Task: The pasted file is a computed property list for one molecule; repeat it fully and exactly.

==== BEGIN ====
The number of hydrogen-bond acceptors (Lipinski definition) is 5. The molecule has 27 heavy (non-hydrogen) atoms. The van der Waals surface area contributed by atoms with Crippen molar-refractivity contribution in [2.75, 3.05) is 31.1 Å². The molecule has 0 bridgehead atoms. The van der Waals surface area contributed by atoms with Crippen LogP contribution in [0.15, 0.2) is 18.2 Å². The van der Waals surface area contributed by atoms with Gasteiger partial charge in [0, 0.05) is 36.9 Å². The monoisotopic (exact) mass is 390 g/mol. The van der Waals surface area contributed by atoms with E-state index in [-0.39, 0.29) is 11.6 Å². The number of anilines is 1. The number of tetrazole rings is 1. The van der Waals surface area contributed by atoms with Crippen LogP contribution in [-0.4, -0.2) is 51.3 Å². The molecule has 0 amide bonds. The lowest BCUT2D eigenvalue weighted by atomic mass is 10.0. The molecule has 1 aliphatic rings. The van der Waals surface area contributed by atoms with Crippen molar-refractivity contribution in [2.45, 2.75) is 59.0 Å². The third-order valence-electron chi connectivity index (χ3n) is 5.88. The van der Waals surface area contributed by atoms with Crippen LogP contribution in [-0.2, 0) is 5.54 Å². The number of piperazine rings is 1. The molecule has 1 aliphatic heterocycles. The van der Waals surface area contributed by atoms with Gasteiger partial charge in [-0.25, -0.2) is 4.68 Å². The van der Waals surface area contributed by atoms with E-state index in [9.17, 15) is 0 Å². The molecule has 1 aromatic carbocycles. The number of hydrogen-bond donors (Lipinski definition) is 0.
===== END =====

The number of hydrogen-bond acceptors (Lipinski definition) is 5. The molecule has 27 heavy (non-hydrogen) atoms. The van der Waals surface area contributed by atoms with Crippen molar-refractivity contribution in [2.75, 3.05) is 31.1 Å². The molecule has 0 bridgehead atoms. The van der Waals surface area contributed by atoms with Crippen LogP contribution in [0.15, 0.2) is 18.2 Å². The van der Waals surface area contributed by atoms with Gasteiger partial charge in [0, 0.05) is 36.9 Å². The monoisotopic (exact) mass is 390 g/mol. The van der Waals surface area contributed by atoms with E-state index in [-0.39, 0.29) is 11.6 Å². The number of anilines is 1. The number of tetrazole rings is 1. The van der Waals surface area contributed by atoms with Crippen LogP contribution in [-0.4, -0.2) is 51.3 Å². The molecule has 0 amide bonds. The lowest BCUT2D eigenvalue weighted by atomic mass is 10.0. The molecule has 1 aliphatic rings. The van der Waals surface area contributed by atoms with Crippen molar-refractivity contribution in [2.45, 2.75) is 59.0 Å². The third-order valence-electron chi connectivity index (χ3n) is 5.88. The van der Waals surface area contributed by atoms with Crippen LogP contribution in [-0.2, 0) is 5.54 Å². The number of piperazine rings is 1. The molecule has 1 aliphatic heterocycles. The van der Waals surface area contributed by atoms with Gasteiger partial charge in [-0.25, -0.2) is 4.68 Å². The van der Waals surface area contributed by atoms with E-state index in [9.17, 15) is 0 Å². The molecule has 1 aromatic carbocycles. The number of hydrogen-bond donors (Lipinski definition) is 0.